Scruffy Paws Nutrition for Cats

I was contacted by Scruffy Paws Nutrition for Cats to see if I would test and review their products. After reading about the company and their philosophy as well as their attention to specific health issues for cats, I was impressed, and as my regular readers know, I am very critical.

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I was offered the opportunity to try a product of my choice on my cat. Unfortunately my cat would not eat the vitamins, she is very fussy. You don’t want to know how many brands of wet food I tried to find one that she would eat along with her Annamaet dry food.

Here is a quote from their site: “Each supplement has been specifically designed for a certain ailment. So instead of a ‘Jack of all trades’ vitamin supplement that may not do any real good… Ours laser target feline conditions to make a real difference. Using our wealth of knowledge and experience, we formulate a nutritional top up that will supercharge the organ health, and help the body heal itself.”

However, I feel that I should share these products with my followers and hopefully you will check them on the Scruffy Paws web site.

Roaming cats worry their owners

A study conducted by researchers at the University of Exeter, found that owners who allow their cats to roam freely outdoors worry about their cat’s safety. Why then do they let their cats roam? The study shows that many cat owners feel that their cats need to roam and hunt. They feel that a cat would not be happy or fulfilled if they are kept indoors.

 

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A feral kitten we rescued a few years ago. We found her in the road on a cold, snowy Christmas eve. She was adopted to a good home. 

Unfortunately these sentiments can be detrimental to a cat’s health and even it’s life. Cats do not need to be free outdoors to roam and hunt. Cats can and do live a happy and productive life indoors. It is up to the owner to provide interactive toys or play with their cat to satisfy the cat’s need to hunt and attack prey.

Cats also need companionship, either from another animal or their owners. Most cats are very social although not in the same way as dogs are.

There are videos made for cats to watch. If a cat owner feels strongly that their cat should spend time outdoors there are cat containment systems that allow a cat to go outdoors and be safe. You only need to google “cat outdoor yards” or “cat containment systems” to find a wide variety to meet your cat’s needs.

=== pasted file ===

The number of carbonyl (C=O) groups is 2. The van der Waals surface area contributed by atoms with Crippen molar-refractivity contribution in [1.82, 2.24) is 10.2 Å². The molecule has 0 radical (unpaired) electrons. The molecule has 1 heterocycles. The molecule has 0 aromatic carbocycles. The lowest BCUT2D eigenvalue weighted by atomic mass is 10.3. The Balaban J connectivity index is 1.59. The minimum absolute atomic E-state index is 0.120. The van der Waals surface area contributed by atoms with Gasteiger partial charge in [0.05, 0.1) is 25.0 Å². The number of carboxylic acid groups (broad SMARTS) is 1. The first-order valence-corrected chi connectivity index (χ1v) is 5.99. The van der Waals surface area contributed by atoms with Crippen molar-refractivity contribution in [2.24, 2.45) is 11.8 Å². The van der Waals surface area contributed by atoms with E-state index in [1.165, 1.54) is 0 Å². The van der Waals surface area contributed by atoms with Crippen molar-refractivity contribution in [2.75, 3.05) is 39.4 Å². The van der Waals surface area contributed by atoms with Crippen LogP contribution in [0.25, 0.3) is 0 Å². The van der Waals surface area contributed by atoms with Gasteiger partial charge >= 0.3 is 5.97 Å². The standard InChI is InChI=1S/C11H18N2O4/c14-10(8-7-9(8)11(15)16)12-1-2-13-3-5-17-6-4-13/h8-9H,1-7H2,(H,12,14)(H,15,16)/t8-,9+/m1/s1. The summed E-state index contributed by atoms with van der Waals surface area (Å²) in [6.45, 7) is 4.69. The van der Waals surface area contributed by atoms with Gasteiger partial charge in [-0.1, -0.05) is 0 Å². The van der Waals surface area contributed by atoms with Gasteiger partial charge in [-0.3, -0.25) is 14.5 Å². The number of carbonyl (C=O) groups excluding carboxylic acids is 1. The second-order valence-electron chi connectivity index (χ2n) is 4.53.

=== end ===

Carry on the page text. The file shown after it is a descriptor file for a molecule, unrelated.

There are a number of reasons why a cat should not be allowed to freely roam outdoors. Being outdoors, even in a city or urban environment subjects the cat to predators which can range from dogs, other cats, hawks, foxes, coyotes and other wild animals that will attack a cat either aggressively or defensively. There are also evil people who make it a sport to trap and torture or kill cats.

If a cat kills wildlife, they are exposed to various parasites and diseases. If they come in contact with other outdoor cats, they can be exposed to various cat borne diseases which could be fatal. If a cat kills and ingests some of the blood of a rodent that has eaten rodent poison, the poison in the rodent’s blood can kill the cat.

Being exposed to injury, diseases and parasites, can make the cat sick and cost the owner multiple veterinarian bills. Not to mention subject the cat to preventable suffering and death.

If the cat is not spayed or neutered, letting it roam freely will cause pregnancy and add to the feral cat population. Contrary to what many people think, feral cats do not live a good life. They are subjected to all the above-mentioned diseases and death. Most feral cats do not live past kittenhood and if they do, only live about two very harsh years, struggling to find food, water, warmth and to fend off predators.

In conclusion, there is no positive reason to let a cat roam freely outdoors. There is every reason to trap, spay, neuter and adopt feral cats.

Weight gain in cats

In a first of its kind study by researchers at the University of Guelph, Ontario Veterinary College (OVC), Dr. Adam Campigotto, along with Bernardo and colleague Dr. Zvonimir Poljak tracked the weights of 19 million cats to see if there was a pattern of weight gain or loss.

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This information is important because weight gain or loss can indicate health issues in cats. Also the study offers a baseline for the weight of cats. What is interesting is that the research showed that cats continue to gain weight until they are about eight years of age.

It is interesting to note that the researchers found that male cats tended to reach higher weight peaks than females. Also spayed or neutered cats tended to be heavier. What was also interesting is that they found that the average weight of neutered eight-year-old cats increased between 1995 and 2005 but was steady after that.

The researchers want to focus on ways to reduce obesity in cats as well as on keeping cats healthy. They recommend that cat owners buy a scale and regularly weigh their cats to help maintain a healthy weight for their cat.